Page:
Archive | December, 2010

“Christian-Bashing” or Homophobia? Baptists Groups Boycott Disney.

3 Dec

Is Disney anti-family, anti-christian and morally challenged?  Well according to several Baptist Christian groups, they certainly are! Representing the 15-million Southern Baptists convention, Richard Land, head of the Ethics and Religious Liberty Commission of the 15 million-member Southern Baptist Convention, Disney is “Christian-bashing”.  In fact, Land wanted to make him statement well known to the public, so he decided, along with the religious leaders of other groups such as the Atlanta Church of the Apostles, to boycott Disney.  This of course, according to Land, came after Disney was apparently unresponsive to their expressed dissatisfaction with their movies and television show portrayals.

According to Land, Disney’s “Christian-bashing agenda” include “a scene in the animated film “Pochahontas” that shows Pochahontas as “an earth-worshiping pagan who believes in reincarnation;”, a scene in the animated film “The Little Mermaid” in which the minister allegedly becomes sexually aroused while presiding over a wedding ceremony; the film “Priest,” which portrays some Catholic priests as alcoholics and homosexuals; and the upcoming ABC television show “Nothing Sacred,” which presents “an offensive portrayal of a Catholic priest”” (12A).  Further, Land accused Disney of having a “”Christian-bashing, family-bashing, pro-homosexual, morally challenged agenda”” (12A).  Obviously from this we can see that Disney will not be receiving any profits from these Souther Baptist Church groups.

Similar to Land, Rev. Wiley Drake, from the First Baptist Church in Buena Park, just a new kilometers from Disneyland, is having problems with Disney’s new policies.  According to Drake, “the House that Walt built has degenerated into a den of inequality that openly promotes homosexuality and demeans Christian beliefs” (C1).  In January of 1996, Disney initiated a policy giving unmarried domestic partners, including same-sex companions of gay and lesbian employees, the same insurance benefits as married couples (or employees).  Drake, along with other Baptist Church members feel as though these policies represent a departure from the wholesome, Disney family image.  Boycotts such as picketing, flyers and voicing objections are just a few of the ways that members of the Church’s feel necessary in order to make a statement of their disapproval.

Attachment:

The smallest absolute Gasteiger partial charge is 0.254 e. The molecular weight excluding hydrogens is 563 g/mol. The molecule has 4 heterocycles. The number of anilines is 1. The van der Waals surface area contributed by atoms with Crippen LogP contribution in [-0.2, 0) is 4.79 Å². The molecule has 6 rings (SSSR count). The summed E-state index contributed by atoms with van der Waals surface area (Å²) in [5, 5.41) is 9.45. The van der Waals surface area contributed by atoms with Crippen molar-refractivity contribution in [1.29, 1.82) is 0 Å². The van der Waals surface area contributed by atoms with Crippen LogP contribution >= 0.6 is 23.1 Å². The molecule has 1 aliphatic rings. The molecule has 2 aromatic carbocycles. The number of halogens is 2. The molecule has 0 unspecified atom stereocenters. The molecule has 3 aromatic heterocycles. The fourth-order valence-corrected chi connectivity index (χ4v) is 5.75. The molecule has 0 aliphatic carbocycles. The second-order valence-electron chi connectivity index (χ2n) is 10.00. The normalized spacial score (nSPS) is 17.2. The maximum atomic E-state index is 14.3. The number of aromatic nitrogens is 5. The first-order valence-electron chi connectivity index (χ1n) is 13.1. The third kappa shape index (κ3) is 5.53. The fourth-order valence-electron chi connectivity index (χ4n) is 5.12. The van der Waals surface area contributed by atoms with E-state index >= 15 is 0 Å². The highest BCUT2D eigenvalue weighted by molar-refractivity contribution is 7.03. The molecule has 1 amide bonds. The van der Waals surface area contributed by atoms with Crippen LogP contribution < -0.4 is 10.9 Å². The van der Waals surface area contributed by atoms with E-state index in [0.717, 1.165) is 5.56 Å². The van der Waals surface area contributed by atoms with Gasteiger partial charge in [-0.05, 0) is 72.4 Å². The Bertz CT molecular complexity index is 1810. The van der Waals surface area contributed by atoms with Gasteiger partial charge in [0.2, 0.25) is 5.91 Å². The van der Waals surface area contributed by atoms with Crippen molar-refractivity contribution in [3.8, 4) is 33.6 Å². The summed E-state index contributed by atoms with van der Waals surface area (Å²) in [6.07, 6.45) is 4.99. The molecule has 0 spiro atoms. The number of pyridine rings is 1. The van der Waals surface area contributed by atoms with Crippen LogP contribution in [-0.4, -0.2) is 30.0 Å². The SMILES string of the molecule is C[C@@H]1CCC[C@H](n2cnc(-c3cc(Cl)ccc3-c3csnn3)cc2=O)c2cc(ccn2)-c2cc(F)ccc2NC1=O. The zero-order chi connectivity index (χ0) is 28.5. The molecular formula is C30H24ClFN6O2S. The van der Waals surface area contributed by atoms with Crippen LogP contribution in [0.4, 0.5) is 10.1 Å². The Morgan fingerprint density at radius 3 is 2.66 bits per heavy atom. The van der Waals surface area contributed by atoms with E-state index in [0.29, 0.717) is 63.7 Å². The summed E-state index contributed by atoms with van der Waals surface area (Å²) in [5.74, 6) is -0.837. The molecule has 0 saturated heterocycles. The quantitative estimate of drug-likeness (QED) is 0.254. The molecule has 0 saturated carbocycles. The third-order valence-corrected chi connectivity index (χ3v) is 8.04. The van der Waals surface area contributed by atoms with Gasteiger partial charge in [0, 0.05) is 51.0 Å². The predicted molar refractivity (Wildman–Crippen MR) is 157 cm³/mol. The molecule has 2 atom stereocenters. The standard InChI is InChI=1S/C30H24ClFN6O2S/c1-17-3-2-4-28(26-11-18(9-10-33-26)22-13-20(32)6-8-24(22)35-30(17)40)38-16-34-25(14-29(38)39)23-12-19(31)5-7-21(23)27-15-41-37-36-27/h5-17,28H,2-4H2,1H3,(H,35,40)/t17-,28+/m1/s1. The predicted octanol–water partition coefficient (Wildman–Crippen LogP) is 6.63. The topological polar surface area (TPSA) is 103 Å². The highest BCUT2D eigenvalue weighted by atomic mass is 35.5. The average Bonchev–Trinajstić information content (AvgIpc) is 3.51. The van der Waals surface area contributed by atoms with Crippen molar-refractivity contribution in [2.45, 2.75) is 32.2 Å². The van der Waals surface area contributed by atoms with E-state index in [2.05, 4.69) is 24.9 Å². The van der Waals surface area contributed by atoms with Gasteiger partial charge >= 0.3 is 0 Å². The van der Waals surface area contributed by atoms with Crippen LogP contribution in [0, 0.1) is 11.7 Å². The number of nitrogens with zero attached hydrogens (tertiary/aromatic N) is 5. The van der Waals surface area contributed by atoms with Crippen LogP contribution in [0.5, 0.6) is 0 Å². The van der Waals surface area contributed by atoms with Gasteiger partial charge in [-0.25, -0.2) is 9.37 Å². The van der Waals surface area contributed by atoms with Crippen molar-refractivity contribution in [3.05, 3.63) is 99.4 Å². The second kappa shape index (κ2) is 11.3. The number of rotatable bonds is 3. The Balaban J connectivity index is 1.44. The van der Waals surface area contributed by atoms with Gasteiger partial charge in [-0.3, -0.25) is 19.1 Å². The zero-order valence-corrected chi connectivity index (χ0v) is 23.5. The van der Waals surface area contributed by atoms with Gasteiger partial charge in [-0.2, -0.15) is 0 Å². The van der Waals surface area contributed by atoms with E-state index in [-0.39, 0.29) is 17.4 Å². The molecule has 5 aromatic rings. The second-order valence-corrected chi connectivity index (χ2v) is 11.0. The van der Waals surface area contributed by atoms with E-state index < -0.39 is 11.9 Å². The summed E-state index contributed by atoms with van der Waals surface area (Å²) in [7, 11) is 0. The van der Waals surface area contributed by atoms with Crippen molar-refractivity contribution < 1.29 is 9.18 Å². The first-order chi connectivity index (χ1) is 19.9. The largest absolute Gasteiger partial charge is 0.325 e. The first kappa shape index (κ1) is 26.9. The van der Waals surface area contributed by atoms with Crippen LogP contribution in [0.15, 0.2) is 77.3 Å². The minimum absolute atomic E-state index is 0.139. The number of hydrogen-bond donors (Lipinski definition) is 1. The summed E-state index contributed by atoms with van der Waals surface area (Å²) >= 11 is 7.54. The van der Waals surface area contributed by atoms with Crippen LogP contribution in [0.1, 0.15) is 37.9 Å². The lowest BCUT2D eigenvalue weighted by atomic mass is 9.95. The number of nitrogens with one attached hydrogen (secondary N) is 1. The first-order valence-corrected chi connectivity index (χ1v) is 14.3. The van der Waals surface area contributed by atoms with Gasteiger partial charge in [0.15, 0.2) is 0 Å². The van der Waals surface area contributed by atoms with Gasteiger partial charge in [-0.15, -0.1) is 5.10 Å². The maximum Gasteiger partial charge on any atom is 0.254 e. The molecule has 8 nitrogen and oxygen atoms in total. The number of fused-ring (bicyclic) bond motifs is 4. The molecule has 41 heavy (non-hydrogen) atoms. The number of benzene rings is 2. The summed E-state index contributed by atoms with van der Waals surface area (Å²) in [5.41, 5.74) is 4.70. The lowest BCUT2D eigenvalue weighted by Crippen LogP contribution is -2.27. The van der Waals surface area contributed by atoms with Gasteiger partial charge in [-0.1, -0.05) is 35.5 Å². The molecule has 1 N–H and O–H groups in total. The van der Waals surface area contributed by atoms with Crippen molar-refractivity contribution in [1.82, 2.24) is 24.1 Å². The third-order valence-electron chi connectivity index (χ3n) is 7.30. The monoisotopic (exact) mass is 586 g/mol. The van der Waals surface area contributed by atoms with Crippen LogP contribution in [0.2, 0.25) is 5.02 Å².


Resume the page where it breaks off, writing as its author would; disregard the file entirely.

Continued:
Further, the Church Members were extremely dissatisfied with Disney’s lesbian and gay-themed events at the Disney parks, refereed to as “Gay Days”.  Homosexual couples and individuals were offered discounts and other amenities for the three day event.

Disney, choosing not to respond to the boycott directly did make a statement.  According to Disney officials, “”We find it curious that a group that claims to espouse family value would vote to boycott the world’s largest producer of wholesome family entertainment.  We question any group that demands that we deprive people of health benefits and we know of no tourist destination in the world that denies admission to people as the Baptists are insisting we do”” (C1).  It would appear that Disney not only has a point but that if the Baptist groups are going to attack Disney, then they need to attack almost every other American corporation. Looks as though despite the attempts of the boycott and refusal to help Disney profit, they are doing just fine!!